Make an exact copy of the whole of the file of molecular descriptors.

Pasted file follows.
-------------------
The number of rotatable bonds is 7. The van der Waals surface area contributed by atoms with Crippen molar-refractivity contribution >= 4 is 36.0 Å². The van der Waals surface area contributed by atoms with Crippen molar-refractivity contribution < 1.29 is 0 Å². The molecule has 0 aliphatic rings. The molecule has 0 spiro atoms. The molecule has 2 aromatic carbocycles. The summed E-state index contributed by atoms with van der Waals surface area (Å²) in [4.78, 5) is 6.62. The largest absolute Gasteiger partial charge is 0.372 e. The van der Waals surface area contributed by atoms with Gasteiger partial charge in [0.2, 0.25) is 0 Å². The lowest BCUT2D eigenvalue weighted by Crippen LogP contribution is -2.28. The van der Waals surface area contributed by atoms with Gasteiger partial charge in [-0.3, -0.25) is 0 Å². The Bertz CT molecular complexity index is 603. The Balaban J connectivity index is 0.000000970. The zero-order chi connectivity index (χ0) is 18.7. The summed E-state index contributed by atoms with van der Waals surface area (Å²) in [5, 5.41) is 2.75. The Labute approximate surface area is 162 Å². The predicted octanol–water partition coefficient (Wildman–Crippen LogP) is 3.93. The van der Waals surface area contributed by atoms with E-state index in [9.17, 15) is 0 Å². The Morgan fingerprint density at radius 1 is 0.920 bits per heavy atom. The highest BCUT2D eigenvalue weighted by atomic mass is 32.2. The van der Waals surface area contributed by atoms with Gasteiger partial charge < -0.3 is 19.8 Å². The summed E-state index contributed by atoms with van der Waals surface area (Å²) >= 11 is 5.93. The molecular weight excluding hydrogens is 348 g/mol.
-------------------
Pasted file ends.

The number of rotatable bonds is 7. The van der Waals surface area contributed by atoms with Crippen molar-refractivity contribution >= 4 is 36.0 Å². The van der Waals surface area contributed by atoms with Crippen molar-refractivity contribution < 1.29 is 0 Å². The molecule has 0 aliphatic rings. The molecule has 0 spiro atoms. The molecule has 2 aromatic carbocycles. The summed E-state index contributed by atoms with van der Waals surface area (Å²) in [4.78, 5) is 6.62. The largest absolute Gasteiger partial charge is 0.372 e. The van der Waals surface area contributed by atoms with Gasteiger partial charge in [0.2, 0.25) is 0 Å². The lowest BCUT2D eigenvalue weighted by Crippen LogP contribution is -2.28. The van der Waals surface area contributed by atoms with Gasteiger partial charge in [-0.3, -0.25) is 0 Å². The Bertz CT molecular complexity index is 603. The Balaban J connectivity index is 0.000000970. The zero-order chi connectivity index (χ0) is 18.7. The summed E-state index contributed by atoms with van der Waals surface area (Å²) in [5, 5.41) is 2.75. The Labute approximate surface area is 162 Å². The predicted octanol–water partition coefficient (Wildman–Crippen LogP) is 3.93. The van der Waals surface area contributed by atoms with E-state index in [9.17, 15) is 0 Å². The Morgan fingerprint density at radius 1 is 0.920 bits per heavy atom. The highest BCUT2D eigenvalue weighted by atomic mass is 32.2. The van der Waals surface area contributed by atoms with Gasteiger partial charge < -0.3 is 19.8 Å². The summed E-state index contributed by atoms with van der Waals surface area (Å²) >= 11 is 5.93. The molecular weight excluding hydrogens is 348 g/mol.